Thanks for the article. I wasn't subscribed, I don't believe, to /The New Yorker/ that long ago but being a current subscriber I probably have access to its archives. I do for some of the other publications I pay $10 extra for access to the TLS archive. I've never used it, but for $10 I think I one day might.
After ///I Curse the River//Time/ and /Out Stealing Horses/, I began /To Siberia/, but wanting a better understanding of the topographical references, I ordered a map on Amazon. The package that was supposed to contain the map appeared on my porch, but the package was slit and the map gone. I assumed the package was slit before or during delivery. I searched on Amazon for some way to complain and have them send me a replacement, but Amazon showed my map delivered and as evidence produced a photo of the package with the slit clearly visible. I couldn't say the package was never delivered and I refused to pay to return the empty package; so I waited a few weeks, tied again and this time received the requested map, but by then I was off onto something else. I've often wondered what the thief hoped to find in my package and what his thoughts were after discovering a map of Siberia.
On 5/2/2022 10:31 AM, Torgeir Fjeld wrote:
This list featured a discussion about the merits of novelist Per Petterson, or his novels, rather. As it turns out Harvard professor and literary critic James Wood wrote about Petterson's I Curse the River of Time in The New Yorker a while back. It is a good review not so much for its praise of Petterson as for Wood's perceptive and insightful detail. Among the passages from the book he dissects is this:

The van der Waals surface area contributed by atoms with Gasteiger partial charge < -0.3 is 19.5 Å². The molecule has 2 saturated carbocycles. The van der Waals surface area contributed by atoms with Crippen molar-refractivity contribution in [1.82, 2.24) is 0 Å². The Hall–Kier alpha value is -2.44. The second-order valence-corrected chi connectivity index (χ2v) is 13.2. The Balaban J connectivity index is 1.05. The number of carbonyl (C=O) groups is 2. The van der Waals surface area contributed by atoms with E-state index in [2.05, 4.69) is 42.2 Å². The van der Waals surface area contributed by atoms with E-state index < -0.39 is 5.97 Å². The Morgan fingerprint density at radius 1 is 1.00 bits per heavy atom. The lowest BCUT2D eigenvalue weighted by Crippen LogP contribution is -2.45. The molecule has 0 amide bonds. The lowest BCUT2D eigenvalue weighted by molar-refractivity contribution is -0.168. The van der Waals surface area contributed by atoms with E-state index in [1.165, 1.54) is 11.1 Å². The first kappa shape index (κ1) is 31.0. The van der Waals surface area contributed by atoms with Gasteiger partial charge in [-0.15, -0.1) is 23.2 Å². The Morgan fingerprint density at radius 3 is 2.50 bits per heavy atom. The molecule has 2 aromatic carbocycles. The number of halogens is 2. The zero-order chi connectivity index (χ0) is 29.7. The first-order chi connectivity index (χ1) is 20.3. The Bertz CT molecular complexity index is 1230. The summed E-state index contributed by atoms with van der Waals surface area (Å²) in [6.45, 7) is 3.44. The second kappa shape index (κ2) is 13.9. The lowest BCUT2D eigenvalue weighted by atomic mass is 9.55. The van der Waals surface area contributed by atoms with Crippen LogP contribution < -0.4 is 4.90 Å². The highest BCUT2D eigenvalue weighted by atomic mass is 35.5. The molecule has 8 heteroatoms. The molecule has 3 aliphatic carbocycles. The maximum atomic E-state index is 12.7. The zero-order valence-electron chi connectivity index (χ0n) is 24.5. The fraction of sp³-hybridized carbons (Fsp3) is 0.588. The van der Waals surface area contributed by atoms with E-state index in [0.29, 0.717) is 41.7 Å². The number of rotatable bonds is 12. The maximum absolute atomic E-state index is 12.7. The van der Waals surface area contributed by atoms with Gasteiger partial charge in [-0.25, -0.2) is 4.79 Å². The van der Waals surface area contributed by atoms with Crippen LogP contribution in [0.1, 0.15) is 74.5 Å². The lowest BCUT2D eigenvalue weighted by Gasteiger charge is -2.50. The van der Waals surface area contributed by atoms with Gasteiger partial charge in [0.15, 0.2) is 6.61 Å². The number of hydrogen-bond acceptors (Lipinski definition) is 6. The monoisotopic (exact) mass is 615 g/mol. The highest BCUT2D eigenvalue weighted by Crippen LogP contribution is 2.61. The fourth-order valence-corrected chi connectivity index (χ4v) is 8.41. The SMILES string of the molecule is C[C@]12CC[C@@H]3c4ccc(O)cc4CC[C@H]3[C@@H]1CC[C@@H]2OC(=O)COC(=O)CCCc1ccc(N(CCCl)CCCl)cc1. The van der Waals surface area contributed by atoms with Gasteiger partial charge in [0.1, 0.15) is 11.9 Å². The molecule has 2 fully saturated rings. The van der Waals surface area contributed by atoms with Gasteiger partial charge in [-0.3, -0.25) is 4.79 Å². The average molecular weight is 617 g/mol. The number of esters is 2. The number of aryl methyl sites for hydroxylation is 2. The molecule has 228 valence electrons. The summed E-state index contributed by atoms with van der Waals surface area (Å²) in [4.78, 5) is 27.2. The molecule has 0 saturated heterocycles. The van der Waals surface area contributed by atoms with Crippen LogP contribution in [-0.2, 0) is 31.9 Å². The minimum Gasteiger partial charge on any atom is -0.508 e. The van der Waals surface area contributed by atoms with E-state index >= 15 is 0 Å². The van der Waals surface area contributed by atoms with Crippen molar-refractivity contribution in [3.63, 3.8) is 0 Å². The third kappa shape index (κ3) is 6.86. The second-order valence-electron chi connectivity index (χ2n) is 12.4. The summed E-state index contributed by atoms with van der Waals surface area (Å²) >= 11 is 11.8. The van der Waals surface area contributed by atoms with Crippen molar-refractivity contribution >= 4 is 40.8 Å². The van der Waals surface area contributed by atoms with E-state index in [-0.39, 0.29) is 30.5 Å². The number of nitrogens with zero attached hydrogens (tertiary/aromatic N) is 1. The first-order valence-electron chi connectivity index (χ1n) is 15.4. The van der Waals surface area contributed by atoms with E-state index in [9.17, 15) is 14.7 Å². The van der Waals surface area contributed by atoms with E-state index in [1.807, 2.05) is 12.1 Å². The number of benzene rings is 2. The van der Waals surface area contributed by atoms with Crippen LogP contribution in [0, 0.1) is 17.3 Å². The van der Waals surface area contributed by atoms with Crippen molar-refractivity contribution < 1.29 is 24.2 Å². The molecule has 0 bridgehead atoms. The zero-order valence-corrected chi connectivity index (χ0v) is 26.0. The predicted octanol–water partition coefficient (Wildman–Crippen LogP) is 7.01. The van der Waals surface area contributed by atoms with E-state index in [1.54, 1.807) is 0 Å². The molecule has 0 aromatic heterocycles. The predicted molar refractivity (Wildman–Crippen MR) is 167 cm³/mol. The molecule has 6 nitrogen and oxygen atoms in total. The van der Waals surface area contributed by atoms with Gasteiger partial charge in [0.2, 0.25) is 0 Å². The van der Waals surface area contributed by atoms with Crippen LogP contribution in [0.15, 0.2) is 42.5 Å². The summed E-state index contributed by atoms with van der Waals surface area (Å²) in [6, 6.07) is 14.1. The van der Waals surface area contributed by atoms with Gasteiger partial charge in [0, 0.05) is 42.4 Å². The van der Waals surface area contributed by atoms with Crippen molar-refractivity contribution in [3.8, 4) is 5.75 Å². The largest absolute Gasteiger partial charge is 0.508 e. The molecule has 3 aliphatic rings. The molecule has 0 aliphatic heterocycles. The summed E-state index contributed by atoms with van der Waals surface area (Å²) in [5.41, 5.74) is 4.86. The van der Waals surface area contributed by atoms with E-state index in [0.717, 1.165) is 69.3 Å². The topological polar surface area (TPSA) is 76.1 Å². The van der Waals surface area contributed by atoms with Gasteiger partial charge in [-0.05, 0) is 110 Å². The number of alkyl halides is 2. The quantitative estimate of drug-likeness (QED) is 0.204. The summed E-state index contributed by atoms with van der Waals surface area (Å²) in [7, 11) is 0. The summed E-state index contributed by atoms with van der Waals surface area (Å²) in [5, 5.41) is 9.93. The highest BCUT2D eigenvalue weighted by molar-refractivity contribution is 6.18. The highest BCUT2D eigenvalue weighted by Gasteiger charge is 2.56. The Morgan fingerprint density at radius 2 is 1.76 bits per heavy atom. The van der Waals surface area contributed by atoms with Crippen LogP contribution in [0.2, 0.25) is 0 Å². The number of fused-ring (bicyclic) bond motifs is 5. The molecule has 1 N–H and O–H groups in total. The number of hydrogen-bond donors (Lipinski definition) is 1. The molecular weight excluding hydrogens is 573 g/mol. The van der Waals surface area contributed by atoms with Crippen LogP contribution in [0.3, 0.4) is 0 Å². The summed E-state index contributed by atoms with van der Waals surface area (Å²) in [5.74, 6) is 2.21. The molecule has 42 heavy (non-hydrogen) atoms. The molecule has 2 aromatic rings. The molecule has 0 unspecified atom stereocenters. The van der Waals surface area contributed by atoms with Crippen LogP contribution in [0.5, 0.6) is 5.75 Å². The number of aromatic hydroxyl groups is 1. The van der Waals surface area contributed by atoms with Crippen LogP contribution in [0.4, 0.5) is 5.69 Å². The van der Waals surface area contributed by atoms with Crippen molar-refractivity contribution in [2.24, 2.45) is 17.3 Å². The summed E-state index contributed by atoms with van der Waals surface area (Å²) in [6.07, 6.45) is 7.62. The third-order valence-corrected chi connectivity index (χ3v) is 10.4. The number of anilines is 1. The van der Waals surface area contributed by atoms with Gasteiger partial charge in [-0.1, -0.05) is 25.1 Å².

"We said to each other, my mother and I, wouldn’t it be great one day to taste this liquor; a liquid that for me turned into the true magic potion, a golden nectar flowing through Remarque’s novel and on in multiple streams, acquiring a strange, powerful significance, and that, of course, because it was unobtainable, because they only sold one single brand at the state monopoly and it was way beyond my means. But in /Arch of Triumph/ they were forever ordering Calvados, Boris and Ravic, the two friends in the book who were refugees from Stalin and Hitler respectively, in Paris in the years before the German occupation, and it was Armageddon then, on all fronts, both back and forth in time, and the conversations they had about life left the same bitter taste in my mouth as singing the hymn, which goes: /Thank you for memories, thank you for hope, thank you Oh Lord for the bitter gift of pain/, which in fact I did at a funeral not long ago. Sing that hymn."
Take care, and carry on posting.